“That should be decided at the lowest level of government,” he said.
“It’s the mayors, the councilors,” Blackman continued. “These are the people who live in this area.”
Mesnard sees the question from a different perspective, however.
First, he said, it will create “a mishmash of regulations” between cities. But Mesnard said the bigger problem is that giving those decisions to mayors and councilors will trample “property rights,” which means individuals can use their homes the way they want – and make money renting them out to be able to.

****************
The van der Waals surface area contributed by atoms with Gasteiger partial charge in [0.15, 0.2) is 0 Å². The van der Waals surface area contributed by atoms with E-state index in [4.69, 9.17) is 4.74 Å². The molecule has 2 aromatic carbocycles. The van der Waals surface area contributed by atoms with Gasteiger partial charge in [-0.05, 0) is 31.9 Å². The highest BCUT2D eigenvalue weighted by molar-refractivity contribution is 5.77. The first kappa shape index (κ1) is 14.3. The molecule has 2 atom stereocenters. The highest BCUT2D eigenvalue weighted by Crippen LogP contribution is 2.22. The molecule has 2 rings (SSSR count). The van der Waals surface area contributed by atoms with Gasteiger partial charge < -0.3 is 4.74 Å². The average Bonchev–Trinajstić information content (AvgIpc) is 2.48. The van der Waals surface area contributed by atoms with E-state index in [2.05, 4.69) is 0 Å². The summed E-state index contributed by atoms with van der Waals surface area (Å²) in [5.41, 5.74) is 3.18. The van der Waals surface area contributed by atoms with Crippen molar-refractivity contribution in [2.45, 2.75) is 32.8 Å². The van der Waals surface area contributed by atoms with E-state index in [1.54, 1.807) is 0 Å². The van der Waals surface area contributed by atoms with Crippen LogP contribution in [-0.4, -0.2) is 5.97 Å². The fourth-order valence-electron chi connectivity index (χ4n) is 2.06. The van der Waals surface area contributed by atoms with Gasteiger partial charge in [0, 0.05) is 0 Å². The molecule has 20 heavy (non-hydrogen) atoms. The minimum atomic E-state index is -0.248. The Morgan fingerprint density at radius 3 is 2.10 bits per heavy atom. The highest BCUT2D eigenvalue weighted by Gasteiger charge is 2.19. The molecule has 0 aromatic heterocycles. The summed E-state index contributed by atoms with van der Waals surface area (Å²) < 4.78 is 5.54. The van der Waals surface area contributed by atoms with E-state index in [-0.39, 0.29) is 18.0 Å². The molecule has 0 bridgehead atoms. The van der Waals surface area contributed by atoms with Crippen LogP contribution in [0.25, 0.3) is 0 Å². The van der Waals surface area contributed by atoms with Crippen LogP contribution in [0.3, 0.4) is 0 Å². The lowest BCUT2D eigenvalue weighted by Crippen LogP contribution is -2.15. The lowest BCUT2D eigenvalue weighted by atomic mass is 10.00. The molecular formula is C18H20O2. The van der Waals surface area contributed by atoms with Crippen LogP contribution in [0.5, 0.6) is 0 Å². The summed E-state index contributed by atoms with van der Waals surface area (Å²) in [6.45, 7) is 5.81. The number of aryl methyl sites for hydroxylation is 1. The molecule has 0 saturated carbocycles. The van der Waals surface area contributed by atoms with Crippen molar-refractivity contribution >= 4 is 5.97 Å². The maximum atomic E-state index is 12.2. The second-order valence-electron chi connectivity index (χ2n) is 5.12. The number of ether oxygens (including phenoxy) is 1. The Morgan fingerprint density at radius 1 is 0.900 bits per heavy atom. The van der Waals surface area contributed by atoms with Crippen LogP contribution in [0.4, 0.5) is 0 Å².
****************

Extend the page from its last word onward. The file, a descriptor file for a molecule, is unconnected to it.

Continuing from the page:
Blackman said, however, that these are property rights of the people who live in the neighborhood, which is why these issues are best addressed by local officials.
“So if the church says they don’t want to do it, it’s a church decision, not a decision here in the state,” he said.
Mesnard said he saw the big complaint in these “party houses”. And he said there were ways to go about that.
Last year, for example, he suggested allowing municipalities to impose fines on owners who fail to provide the police and others with information to contact if there are problems with tenants. The measure would also have enabled cities to require minimum liability insurance.